UN Security Council meets on Kosovo

Russia tried to block Kosovo's independence today during an emergency session of the United Nations Security Council, saying it is deeply concerned about the fate of Serbs in the province.

Russia tried to block Kosovo's independence today during an emergency session of the United Nations Security Council, saying it is deeply concerned about the fate of Serbs in the province.

The council began meeting in emergency session at the request of Russia, which argues that today's declaration by Kosovo's parliament in Pristina that it is an independent nation violates the council's orders and other UN rules.

Russia's UN Ambassador Vitaly Churkin said Moscow was "highly concerned" about Kosovo's efforts to seek international recognition as an independent nation. He said the Security Council would consider "the situation which has been created by an attempt by Pristina to declare unilateral independence of Kosovo".

The 15-member council remains deeply divided on the future of Kosovo, with Russia backing its close ally Serbia and calling for more negotiations, while Britain, France and other European Union members are supporting the Kosovo Albanians.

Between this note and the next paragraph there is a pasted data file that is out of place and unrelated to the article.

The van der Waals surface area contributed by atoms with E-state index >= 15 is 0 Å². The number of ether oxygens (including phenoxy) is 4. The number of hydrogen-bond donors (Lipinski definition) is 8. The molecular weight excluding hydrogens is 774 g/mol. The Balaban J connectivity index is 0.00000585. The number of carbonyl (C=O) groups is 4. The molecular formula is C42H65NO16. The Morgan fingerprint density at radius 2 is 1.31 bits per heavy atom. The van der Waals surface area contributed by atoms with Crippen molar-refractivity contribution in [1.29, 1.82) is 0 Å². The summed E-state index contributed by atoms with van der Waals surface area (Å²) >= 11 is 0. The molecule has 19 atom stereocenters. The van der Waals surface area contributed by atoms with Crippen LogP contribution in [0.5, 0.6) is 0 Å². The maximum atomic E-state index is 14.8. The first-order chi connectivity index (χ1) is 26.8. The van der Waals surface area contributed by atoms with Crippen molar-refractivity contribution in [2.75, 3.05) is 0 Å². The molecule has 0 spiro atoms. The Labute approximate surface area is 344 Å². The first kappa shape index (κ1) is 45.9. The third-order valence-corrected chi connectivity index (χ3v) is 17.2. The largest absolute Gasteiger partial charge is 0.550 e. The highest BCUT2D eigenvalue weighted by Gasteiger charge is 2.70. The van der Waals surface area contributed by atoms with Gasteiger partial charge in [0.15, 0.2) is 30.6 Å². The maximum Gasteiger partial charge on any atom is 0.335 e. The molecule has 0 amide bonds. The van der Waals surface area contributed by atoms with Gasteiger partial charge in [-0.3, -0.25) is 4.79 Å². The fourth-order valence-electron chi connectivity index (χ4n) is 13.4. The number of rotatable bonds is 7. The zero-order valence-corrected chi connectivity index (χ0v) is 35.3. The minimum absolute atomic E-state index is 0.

Kosovo's two million population is 90% ethnic Albanian, mainly secular Muslims, who do not want to remain part of Serbia, a predominantly Christian Orthodox nation.

"Our concern is for the safety of the Serbs and other ethnic minorities in Kosovo," Churkin said. "We'll strongly warn against any attempts at repressive measures, should Serbs in Kosovo decide not to comply with this unilateral proclamation of independence."

Kosovo hopes for international recognition that could come tomorrow when European Union ministers meet in Brussels.

Russia, which has veto power on the council, insists Kosovo is a Security Council issue - not an EU issue - and argues that Kosovo's move sets a dangerous precedent for separatist groups globally.

The Security Council's president scheduled the emergency "consultations" today after Russian and Serbian diplomats sent letters requesting such talks.

During the closed-door session, Secretary-General Ban Ki-moon was expected to brief the council members on the situation in Kosovo.

A more formal meeting, with a possible vote by the council, has been scheduled for tomorrow.

"We'll insist that it should be an open meeting, and we expect that the president of Serbia will participate," Churkin said.

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